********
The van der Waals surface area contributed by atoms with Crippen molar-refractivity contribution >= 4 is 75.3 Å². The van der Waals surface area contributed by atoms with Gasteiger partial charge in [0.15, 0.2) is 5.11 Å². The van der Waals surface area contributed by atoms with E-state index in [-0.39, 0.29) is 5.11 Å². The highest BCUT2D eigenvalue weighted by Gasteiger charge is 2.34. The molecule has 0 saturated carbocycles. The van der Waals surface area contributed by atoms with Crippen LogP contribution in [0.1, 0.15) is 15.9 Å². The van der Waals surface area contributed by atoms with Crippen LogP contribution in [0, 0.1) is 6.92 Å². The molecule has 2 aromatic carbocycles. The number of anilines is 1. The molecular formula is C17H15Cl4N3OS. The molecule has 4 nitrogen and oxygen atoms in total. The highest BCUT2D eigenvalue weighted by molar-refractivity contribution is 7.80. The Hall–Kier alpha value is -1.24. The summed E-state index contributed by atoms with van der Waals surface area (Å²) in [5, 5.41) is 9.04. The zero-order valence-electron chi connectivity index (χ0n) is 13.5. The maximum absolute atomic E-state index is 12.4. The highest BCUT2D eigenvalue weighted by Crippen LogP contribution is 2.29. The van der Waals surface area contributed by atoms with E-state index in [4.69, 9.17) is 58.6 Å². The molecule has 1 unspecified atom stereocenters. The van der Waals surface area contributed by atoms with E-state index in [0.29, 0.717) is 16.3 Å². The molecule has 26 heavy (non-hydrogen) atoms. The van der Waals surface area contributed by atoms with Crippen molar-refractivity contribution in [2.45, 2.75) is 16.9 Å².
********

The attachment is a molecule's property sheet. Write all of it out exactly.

The van der Waals surface area contributed by atoms with Crippen molar-refractivity contribution >= 4 is 75.3 Å². The van der Waals surface area contributed by atoms with Gasteiger partial charge in [0.15, 0.2) is 5.11 Å². The van der Waals surface area contributed by atoms with E-state index in [-0.39, 0.29) is 5.11 Å². The highest BCUT2D eigenvalue weighted by Gasteiger charge is 2.34. The molecule has 0 saturated carbocycles. The van der Waals surface area contributed by atoms with Crippen LogP contribution in [0.1, 0.15) is 15.9 Å². The van der Waals surface area contributed by atoms with Crippen LogP contribution in [0, 0.1) is 6.92 Å². The molecule has 2 aromatic carbocycles. The number of anilines is 1. The molecular formula is C17H15Cl4N3OS. The molecule has 4 nitrogen and oxygen atoms in total. The highest BCUT2D eigenvalue weighted by molar-refractivity contribution is 7.80. The Hall–Kier alpha value is -1.24. The summed E-state index contributed by atoms with van der Waals surface area (Å²) in [5, 5.41) is 9.04. The zero-order valence-electron chi connectivity index (χ0n) is 13.5. The maximum absolute atomic E-state index is 12.4. The highest BCUT2D eigenvalue weighted by Crippen LogP contribution is 2.29. The van der Waals surface area contributed by atoms with E-state index in [4.69, 9.17) is 58.6 Å². The molecule has 1 unspecified atom stereocenters. The van der Waals surface area contributed by atoms with E-state index in [0.29, 0.717) is 16.3 Å². The molecule has 26 heavy (non-hydrogen) atoms. The van der Waals surface area contributed by atoms with Crippen molar-refractivity contribution in [2.45, 2.75) is 16.9 Å².